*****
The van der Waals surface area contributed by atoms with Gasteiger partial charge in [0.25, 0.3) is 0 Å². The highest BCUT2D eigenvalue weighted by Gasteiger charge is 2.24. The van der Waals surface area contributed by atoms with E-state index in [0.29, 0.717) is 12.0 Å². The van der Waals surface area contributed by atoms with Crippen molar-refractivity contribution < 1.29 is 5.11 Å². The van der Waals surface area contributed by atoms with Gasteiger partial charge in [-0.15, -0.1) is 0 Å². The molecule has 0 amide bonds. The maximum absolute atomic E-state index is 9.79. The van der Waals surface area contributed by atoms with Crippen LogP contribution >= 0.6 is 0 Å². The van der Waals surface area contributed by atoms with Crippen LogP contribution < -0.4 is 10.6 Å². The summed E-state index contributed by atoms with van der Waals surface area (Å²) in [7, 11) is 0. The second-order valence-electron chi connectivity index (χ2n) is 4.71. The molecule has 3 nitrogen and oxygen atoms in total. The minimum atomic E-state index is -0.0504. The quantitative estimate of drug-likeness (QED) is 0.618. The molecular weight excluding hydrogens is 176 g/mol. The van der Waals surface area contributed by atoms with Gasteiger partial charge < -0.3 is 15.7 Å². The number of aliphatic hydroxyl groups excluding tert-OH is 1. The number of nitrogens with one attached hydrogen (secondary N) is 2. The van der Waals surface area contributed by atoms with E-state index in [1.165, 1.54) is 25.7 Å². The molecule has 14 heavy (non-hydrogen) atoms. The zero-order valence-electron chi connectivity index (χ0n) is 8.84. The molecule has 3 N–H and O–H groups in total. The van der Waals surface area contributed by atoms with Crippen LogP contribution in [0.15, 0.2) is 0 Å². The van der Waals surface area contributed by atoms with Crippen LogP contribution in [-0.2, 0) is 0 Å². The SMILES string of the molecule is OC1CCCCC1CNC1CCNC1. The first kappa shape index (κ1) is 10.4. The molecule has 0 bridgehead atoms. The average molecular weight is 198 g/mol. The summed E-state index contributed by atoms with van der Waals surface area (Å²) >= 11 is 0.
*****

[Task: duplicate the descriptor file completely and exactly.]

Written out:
The van der Waals surface area contributed by atoms with Gasteiger partial charge in [0.25, 0.3) is 0 Å². The highest BCUT2D eigenvalue weighted by Gasteiger charge is 2.24. The van der Waals surface area contributed by atoms with E-state index in [0.29, 0.717) is 12.0 Å². The van der Waals surface area contributed by atoms with Crippen molar-refractivity contribution < 1.29 is 5.11 Å². The van der Waals surface area contributed by atoms with Gasteiger partial charge in [-0.15, -0.1) is 0 Å². The molecule has 0 amide bonds. The maximum absolute atomic E-state index is 9.79. The van der Waals surface area contributed by atoms with Crippen LogP contribution >= 0.6 is 0 Å². The van der Waals surface area contributed by atoms with Crippen LogP contribution < -0.4 is 10.6 Å². The summed E-state index contributed by atoms with van der Waals surface area (Å²) in [7, 11) is 0. The second-order valence-electron chi connectivity index (χ2n) is 4.71. The molecule has 3 nitrogen and oxygen atoms in total. The minimum atomic E-state index is -0.0504. The quantitative estimate of drug-likeness (QED) is 0.618. The molecular weight excluding hydrogens is 176 g/mol. The van der Waals surface area contributed by atoms with Gasteiger partial charge < -0.3 is 15.7 Å². The number of aliphatic hydroxyl groups excluding tert-OH is 1. The number of nitrogens with one attached hydrogen (secondary N) is 2. The van der Waals surface area contributed by atoms with E-state index in [1.165, 1.54) is 25.7 Å². The molecule has 14 heavy (non-hydrogen) atoms. The zero-order valence-electron chi connectivity index (χ0n) is 8.84. The molecule has 3 N–H and O–H groups in total. The van der Waals surface area contributed by atoms with Crippen LogP contribution in [0.15, 0.2) is 0 Å². The van der Waals surface area contributed by atoms with Crippen LogP contribution in [-0.2, 0) is 0 Å². The SMILES string of the molecule is OC1CCCCC1CNC1CCNC1. The first kappa shape index (κ1) is 10.4. The molecule has 0 bridgehead atoms. The average molecular weight is 198 g/mol. The summed E-state index contributed by atoms with van der Waals surface area (Å²) >= 11 is 0.